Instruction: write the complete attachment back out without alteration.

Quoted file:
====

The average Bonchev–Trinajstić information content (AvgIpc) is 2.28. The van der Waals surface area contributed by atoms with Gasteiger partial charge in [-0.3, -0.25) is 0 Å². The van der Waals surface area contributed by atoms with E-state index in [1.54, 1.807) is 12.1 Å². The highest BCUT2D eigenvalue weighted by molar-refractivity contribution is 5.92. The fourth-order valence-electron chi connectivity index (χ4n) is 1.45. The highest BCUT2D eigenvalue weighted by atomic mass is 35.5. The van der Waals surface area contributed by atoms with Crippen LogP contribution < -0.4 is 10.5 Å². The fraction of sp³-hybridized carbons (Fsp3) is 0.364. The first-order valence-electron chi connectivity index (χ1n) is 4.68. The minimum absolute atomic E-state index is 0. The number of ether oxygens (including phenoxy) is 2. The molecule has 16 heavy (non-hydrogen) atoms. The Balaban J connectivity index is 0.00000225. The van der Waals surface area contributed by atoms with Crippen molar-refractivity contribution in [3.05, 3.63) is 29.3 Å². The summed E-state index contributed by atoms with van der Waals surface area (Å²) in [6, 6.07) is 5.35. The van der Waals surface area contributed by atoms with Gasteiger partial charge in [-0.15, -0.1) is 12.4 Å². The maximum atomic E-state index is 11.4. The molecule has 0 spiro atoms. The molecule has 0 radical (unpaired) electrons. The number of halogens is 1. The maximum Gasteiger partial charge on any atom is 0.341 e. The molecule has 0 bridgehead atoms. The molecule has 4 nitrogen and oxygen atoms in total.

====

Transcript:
The average Bonchev–Trinajstić information content (AvgIpc) is 2.28. The van der Waals surface area contributed by atoms with Gasteiger partial charge in [-0.3, -0.25) is 0 Å². The van der Waals surface area contributed by atoms with E-state index in [1.54, 1.807) is 12.1 Å². The highest BCUT2D eigenvalue weighted by molar-refractivity contribution is 5.92. The fourth-order valence-electron chi connectivity index (χ4n) is 1.45. The highest BCUT2D eigenvalue weighted by atomic mass is 35.5. The van der Waals surface area contributed by atoms with Crippen LogP contribution < -0.4 is 10.5 Å². The fraction of sp³-hybridized carbons (Fsp3) is 0.364. The first-order valence-electron chi connectivity index (χ1n) is 4.68. The minimum absolute atomic E-state index is 0. The number of ether oxygens (including phenoxy) is 2. The molecule has 16 heavy (non-hydrogen) atoms. The Balaban J connectivity index is 0.00000225. The van der Waals surface area contributed by atoms with Crippen molar-refractivity contribution in [3.05, 3.63) is 29.3 Å². The summed E-state index contributed by atoms with van der Waals surface area (Å²) in [6, 6.07) is 5.35. The van der Waals surface area contributed by atoms with Gasteiger partial charge in [-0.15, -0.1) is 12.4 Å². The maximum atomic E-state index is 11.4. The molecule has 0 spiro atoms. The molecule has 0 radical (unpaired) electrons. The number of halogens is 1. The maximum Gasteiger partial charge on any atom is 0.341 e. The molecule has 0 bridgehead atoms. The molecule has 4 nitrogen and oxygen atoms in total.